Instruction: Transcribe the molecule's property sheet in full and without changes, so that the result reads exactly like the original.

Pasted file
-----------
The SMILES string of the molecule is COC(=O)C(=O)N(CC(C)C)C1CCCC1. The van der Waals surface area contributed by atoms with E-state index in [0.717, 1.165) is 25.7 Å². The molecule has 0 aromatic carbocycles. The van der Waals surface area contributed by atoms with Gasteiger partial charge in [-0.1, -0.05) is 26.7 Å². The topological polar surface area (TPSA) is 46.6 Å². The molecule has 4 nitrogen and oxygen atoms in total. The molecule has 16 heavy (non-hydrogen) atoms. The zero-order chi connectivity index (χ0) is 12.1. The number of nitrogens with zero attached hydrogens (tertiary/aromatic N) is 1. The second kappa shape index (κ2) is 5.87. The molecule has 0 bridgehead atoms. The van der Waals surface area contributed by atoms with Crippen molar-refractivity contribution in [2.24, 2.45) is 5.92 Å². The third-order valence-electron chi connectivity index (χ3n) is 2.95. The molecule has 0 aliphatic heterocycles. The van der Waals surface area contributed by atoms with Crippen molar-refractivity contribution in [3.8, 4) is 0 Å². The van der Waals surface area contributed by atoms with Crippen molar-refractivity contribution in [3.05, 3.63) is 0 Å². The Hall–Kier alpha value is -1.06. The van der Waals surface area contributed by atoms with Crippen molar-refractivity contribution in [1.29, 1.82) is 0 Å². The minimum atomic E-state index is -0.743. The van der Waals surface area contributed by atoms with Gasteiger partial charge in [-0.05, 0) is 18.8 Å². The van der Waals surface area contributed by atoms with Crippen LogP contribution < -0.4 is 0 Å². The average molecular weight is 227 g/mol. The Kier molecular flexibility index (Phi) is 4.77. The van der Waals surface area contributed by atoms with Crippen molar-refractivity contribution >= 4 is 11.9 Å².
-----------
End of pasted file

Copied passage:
The SMILES string of the molecule is COC(=O)C(=O)N(CC(C)C)C1CCCC1. The van der Waals surface area contributed by atoms with E-state index in [0.717, 1.165) is 25.7 Å². The molecule has 0 aromatic carbocycles. The van der Waals surface area contributed by atoms with Gasteiger partial charge in [-0.1, -0.05) is 26.7 Å². The topological polar surface area (TPSA) is 46.6 Å². The molecule has 4 nitrogen and oxygen atoms in total. The molecule has 16 heavy (non-hydrogen) atoms. The zero-order chi connectivity index (χ0) is 12.1. The number of nitrogens with zero attached hydrogens (tertiary/aromatic N) is 1. The second kappa shape index (κ2) is 5.87. The molecule has 0 bridgehead atoms. The van der Waals surface area contributed by atoms with Crippen molar-refractivity contribution in [2.24, 2.45) is 5.92 Å². The third-order valence-electron chi connectivity index (χ3n) is 2.95. The molecule has 0 aliphatic heterocycles. The van der Waals surface area contributed by atoms with Crippen molar-refractivity contribution in [3.8, 4) is 0 Å². The van der Waals surface area contributed by atoms with Crippen molar-refractivity contribution in [3.05, 3.63) is 0 Å². The Hall–Kier alpha value is -1.06. The van der Waals surface area contributed by atoms with Crippen molar-refractivity contribution in [1.29, 1.82) is 0 Å². The minimum atomic E-state index is -0.743. The van der Waals surface area contributed by atoms with Gasteiger partial charge in [-0.05, 0) is 18.8 Å². The van der Waals surface area contributed by atoms with Crippen LogP contribution < -0.4 is 0 Å². The average molecular weight is 227 g/mol. The Kier molecular flexibility index (Phi) is 4.77. The van der Waals surface area contributed by atoms with Crippen molar-refractivity contribution >= 4 is 11.9 Å².